So my friend Elizabeth and I recently attended a Persuasion-themed Jane Austen picnic sponsored by The Greater Bay Area Costumers’ Guild. It was an excuse to wear Regency, and in particular to acquire a copy of the beautiful gold Regency gown in the Kyoto Costume Institute collection.
Recently, my friend Gailynne asked me to write an article for our costumers’ guild newsletter. She knows I love mid-century fashion, and she needed someone to write a piece on “beatnik” fashion for our “On the Road” event coming up in November. I thought it would be fun, so I jumped on it! I figured it would be a good way to learn more about the “Beat Generation” and the (old school) hipster culture that inspired – and was inspired by – it.
When most people hear the word “beatnik,” they probably imagine bored-looking bohemian gals in berets and guys in turtlenecks and weird little goatees. These stereotypes are rooted in truth, but like the term “beatnik” itself, they’re not really very representative of the movement defined by the “Beat Generation” nor the people inspired by its counterculture philosophy. The reality is that the intellectuals, artists, and anti-bourgeois iconoclasts of mid-twentieth century America dressed a lot like everyone else.
Legendary San Francisco columnist Herb Caen created the term “beatnik” in 1958, a portmanteau of “beat” and “Sputnik” (as in the Soviet satellite) that – in conjunction with a short report about freeloading hep cats helping themselves to booze at a magazine party – was meant to poke fun at common perceptions of the counterculture. Namely, that the group was full of lazy opportunists with far left political leanings. According to Caen, however, Beat Generation mainstay Jack Kerouac didn’t find it very amusing. “You’re putting us down and making us sound like jerks,” Kerouac apparently told him. “I hate it. Stop using it.”
I’ve linked the article below if you’d like to read the whole thing!
Its slinky black stretch satin and knit fabrics and cute buckled collar make the Janelle a perfect cat costume, but it’s also wonderful cocktail wear for any fancy occasion. Drawing inspiration from the art deco and futuristic aesthetics incorporated into the science fiction/film noir classic, Blade Runner, Laura’s created a beautiful dress suitable for an impressive Halloween ensemble, holiday parties, or a special date night! For those who want a little variety in their colorways, the Janelle is also available in a vibrant red, a deep blue, and a lustrous pewter gray. Continue reading “Outfit of the Week: Easy Black Cat Halloween Costume”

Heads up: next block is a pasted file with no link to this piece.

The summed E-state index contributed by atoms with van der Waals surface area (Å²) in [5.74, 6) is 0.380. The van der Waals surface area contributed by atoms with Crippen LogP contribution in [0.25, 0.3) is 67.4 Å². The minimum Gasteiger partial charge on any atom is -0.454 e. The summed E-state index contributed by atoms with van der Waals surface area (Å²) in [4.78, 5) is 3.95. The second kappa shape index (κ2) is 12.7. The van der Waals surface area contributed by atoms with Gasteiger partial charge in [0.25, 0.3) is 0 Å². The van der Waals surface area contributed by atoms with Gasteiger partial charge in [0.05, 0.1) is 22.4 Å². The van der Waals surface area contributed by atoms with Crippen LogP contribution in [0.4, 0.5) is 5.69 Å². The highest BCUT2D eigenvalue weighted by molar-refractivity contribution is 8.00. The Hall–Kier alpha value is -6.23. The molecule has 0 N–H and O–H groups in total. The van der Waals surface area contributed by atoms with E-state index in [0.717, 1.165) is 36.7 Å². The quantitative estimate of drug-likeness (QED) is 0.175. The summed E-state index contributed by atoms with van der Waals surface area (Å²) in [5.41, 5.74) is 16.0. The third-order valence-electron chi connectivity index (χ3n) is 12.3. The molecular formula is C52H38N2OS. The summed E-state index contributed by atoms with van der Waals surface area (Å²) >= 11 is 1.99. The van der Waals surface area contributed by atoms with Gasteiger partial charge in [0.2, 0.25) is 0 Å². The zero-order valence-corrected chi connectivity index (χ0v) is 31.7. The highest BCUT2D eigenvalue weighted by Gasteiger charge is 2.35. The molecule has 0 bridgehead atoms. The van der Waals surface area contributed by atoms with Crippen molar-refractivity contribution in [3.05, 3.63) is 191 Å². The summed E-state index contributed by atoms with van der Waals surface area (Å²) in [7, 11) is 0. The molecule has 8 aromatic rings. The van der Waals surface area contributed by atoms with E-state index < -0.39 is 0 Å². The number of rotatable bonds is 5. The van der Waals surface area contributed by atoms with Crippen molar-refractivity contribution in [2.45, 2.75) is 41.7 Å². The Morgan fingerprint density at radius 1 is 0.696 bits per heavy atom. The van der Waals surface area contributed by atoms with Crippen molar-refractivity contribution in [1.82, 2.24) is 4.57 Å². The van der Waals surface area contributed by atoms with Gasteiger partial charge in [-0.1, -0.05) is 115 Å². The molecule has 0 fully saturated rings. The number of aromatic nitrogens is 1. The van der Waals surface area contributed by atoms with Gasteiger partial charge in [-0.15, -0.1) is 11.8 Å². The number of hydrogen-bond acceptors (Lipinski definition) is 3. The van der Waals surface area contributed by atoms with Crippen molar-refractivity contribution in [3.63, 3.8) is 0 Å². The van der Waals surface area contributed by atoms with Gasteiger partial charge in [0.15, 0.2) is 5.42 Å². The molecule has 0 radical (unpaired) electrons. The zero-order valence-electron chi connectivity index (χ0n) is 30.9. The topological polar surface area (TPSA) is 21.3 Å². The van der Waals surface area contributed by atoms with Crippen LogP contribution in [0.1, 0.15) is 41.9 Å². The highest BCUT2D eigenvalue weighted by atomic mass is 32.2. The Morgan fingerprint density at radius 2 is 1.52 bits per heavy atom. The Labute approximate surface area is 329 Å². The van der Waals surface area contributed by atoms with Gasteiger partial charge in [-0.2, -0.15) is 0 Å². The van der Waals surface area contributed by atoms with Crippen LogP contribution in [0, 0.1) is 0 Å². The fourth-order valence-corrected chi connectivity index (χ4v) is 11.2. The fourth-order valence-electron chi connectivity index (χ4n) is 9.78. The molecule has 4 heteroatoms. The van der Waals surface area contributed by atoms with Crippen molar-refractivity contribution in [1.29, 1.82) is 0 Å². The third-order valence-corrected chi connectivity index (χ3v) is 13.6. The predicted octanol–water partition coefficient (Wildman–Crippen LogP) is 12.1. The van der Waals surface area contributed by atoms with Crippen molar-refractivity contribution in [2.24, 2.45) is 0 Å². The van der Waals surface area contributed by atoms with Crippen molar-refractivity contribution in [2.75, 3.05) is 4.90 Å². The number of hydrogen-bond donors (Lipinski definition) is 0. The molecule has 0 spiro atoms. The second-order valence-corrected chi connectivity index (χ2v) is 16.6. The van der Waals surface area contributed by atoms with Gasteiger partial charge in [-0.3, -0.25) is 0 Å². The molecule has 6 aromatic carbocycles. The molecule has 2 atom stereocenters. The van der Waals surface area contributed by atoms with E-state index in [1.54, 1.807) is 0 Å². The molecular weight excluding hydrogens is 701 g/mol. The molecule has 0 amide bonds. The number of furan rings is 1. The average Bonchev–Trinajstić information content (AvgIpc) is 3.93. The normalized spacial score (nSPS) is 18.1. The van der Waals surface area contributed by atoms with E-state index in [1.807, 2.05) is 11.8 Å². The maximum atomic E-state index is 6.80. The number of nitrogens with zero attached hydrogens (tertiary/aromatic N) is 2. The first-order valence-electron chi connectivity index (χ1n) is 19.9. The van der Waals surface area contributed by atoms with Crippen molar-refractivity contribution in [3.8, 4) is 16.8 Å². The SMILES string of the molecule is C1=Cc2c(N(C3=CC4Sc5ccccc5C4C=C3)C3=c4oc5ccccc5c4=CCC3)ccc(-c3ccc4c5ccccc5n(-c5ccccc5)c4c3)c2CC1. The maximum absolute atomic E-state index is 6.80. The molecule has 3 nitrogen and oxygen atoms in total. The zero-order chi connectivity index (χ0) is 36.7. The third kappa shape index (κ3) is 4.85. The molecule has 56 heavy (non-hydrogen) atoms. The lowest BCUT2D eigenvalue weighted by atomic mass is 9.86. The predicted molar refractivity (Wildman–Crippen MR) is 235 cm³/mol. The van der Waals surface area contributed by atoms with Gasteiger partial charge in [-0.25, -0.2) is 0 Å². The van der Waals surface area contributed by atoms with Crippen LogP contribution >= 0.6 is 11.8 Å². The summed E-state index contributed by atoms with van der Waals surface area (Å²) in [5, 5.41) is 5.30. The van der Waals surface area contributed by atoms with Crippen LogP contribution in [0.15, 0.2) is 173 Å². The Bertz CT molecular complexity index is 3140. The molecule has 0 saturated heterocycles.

Yesterday was our Greater Bay Area Costumers’ Guild Falling for Vertigo: A Toast to Alfred Hitchcock’s San Francisco event. We had a wonderful time attending a guided tour of the Georgian portraiture at the Legion of Honor (an iconic Vertigo filming site), a nod to the fictional “portrait of Carlotta” that appeared in the film. Afterwards, we visited historic Fort Point, the location where “Madeleine” throws herself into San Francisco Bay, to explore the Civil War-era fort and behold the spectacular views of the Golden Gate Bridge and Marin Headlands. Our day ended with drinks and dinner at the Presidio Social Club (and for some of us, the Top of the Mark). Continue reading “Falling for Vertigo: 1950s Fashion and Alfred Hitchcock’s San Francisco”
Because I love Greco-Roman antiquity, I needed to make myself a chiton. Because I’ve performed Lady Emma Hamilton’s famous, classically-inspired tableaux vivants twice in the last twelve years, I needed to make myself a chiton. Because chitons are awesome and I like them, I needed a chiton.
By this point in the blog post, you might be asking yourself, “What the heck is a chiton? Who is Lady Hamilton? And those “tableaux” thingies?” I know it sounds like a strange combination of ideas, but it’s honestly not as complicated as it seems. In fact, the chiton – a very simple women’s (and men’s!) garment originating in ancient Greece and widely used as a basic dress or underdress for women in Roman eras – is extremely easy to make and wear. But I’ll get to that in a second.
Emma, My Inspiration
First, the Lady Emma part of the explanation. Our English Regency society puts on various events dealing with events and culture from the late Georgian period of British history. In the course of preparations for a ball honoring the great naval hero Lord Horatio Nelson, I somehow got roped into playing a role. And not just any role; I would be recreating Lady Emma Hamilton’s famous “attitudes.” Lady Emma performed these silent tableaux from 1787 through the 1790s and into the early 19th century, sparking several high-profile imitations and influencing modern dance and other forms of performance art over a hundred years later. Now, this was 1999 and I was crazy busy trying to finish my last year of law school. The last thing I probably needed on my plate was a performance of some sort, but for Emma Hamilton I made an exception.